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Canadians are signing up for apprenticeships again

Registrations in apprenticeship programs have rebounded from pandemic lows and are at their highest level since 2014, according to the latest available data from Statistics Canada.

Registrations have surpassed pre-pandemic levels, says Statistics Canada

A woman wearing a black long-sleeved t-shirt, safety glasses and ear protection poses in the carpentry lab at the Southern Alberta Institute of Technology.

As a high school student strong in math and science, Amy Spiers took what seemed like the natural next step after graduation and earned a degree in geomatics engineering.

But after 12 years in the industry, Spiers craved something more creative and hands-on, which led her to an apprenticeship in carpentry.

"I've always loved building things," said Spiers, now 37 and in her third year at the Southern Alberta Institute of Technology (SAIT) in Calgary.

A woman's hand wearing an engineering ring guides a piece of wood through a saw.

Spiers is part of a growing number of people in Canada signing up for apprenticeships amid ongoing labour shortages in many of the skilled trades.

After plummeting during the pandemic, the number of people registering for apprenticeships has now bounced back and is at its highest level since 2014, according to the latest available data from Statistics Canada.

In 2022, 81,141 Canadians registered in an apprenticeship program, an increase of roughly 12 per cent from 2021.

The growing interest in the trades is good news for industries such construction and manufacturing that have struggled in recent years to find skilled workers, though the uptick in registrations hasn't yet translated to a surge of certified tradespeople.

Growing demand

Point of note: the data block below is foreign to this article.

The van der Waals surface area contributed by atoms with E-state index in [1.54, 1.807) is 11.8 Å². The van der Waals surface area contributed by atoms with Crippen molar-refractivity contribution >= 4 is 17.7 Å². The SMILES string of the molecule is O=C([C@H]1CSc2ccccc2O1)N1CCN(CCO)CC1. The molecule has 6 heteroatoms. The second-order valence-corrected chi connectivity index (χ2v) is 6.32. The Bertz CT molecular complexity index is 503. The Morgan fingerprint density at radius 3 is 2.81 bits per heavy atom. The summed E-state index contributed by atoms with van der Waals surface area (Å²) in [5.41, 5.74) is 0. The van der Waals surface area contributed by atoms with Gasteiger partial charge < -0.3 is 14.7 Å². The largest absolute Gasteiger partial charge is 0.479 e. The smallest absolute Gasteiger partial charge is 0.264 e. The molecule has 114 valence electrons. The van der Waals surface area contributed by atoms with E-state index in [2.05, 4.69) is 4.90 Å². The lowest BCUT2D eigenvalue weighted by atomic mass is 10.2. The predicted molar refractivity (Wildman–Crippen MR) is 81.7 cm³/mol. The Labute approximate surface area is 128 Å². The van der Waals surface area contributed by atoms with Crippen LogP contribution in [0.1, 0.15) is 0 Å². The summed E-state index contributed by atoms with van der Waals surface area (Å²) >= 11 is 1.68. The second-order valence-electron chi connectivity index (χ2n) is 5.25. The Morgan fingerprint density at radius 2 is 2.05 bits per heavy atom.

While all provinces and territories have seen an uptick in registrations, "it is Alberta, Quebec and Ontario that are leading this charge," said Graham Ziegler, who heads the Canadian Centre for Education Statistics at Statistics Canada.

A display of hammers inside a wood shed.

The picture looks a little different in each province.

Quebec, for instance, saw most of its growth coming from enrolment in programs for carpenters and electricians, while Alberta saw most of its growth coming from apprentice electricians, plumbers, steamfitters, pipefitters and heavy-duty equipment mechanics.

The average employment income for a Red Seal Trade in Canada is $111,500, according to a recent report from the non-profit Canadian Apprenticeship Forum, though incomes vary significantly depending on the specific type of trade.

Industrial electricians, for example, earn around $182,200 a year, while hair stylists and barbers earn around $44,700, the report said.

The growing interest in various types of trades is playing out in the hallways and classrooms at SAIT, which is one of the country's largest post-secondary institutions for apprenticeship education.

SAIT has seen a nearly 20 per cent increase in its apprentices in the last two years, from 5,494 in the 2021/2022 school year to 6,541 so far this year.

Officials expect that interest will continue to grow, and are adding another 1,000 apprenticeship seats for the upcoming school year to meet the anticipated demand.

"It's a good thing," said Jim Szautner, SAIT's dean of apprenticeship.

"It was very well known that folks in the trades were aging and would age out and retire … so it's very refreshing to see that we are having new folks come in."

Aging workforce, rapid construction create opportunities

Certified tradespeople are indeed an aging sector of the workforce, said Ziegler of Statistics Canada. The number of tradespeople aged 55 or older grew between the last two census surveys in 2016 and 2021, while the number of youth tumbled, he said.

"All of this coincides with rising job vacancies for certified tradespeople, which nearly doubled from Q3 of 2019 to Q3 of 2023," he said.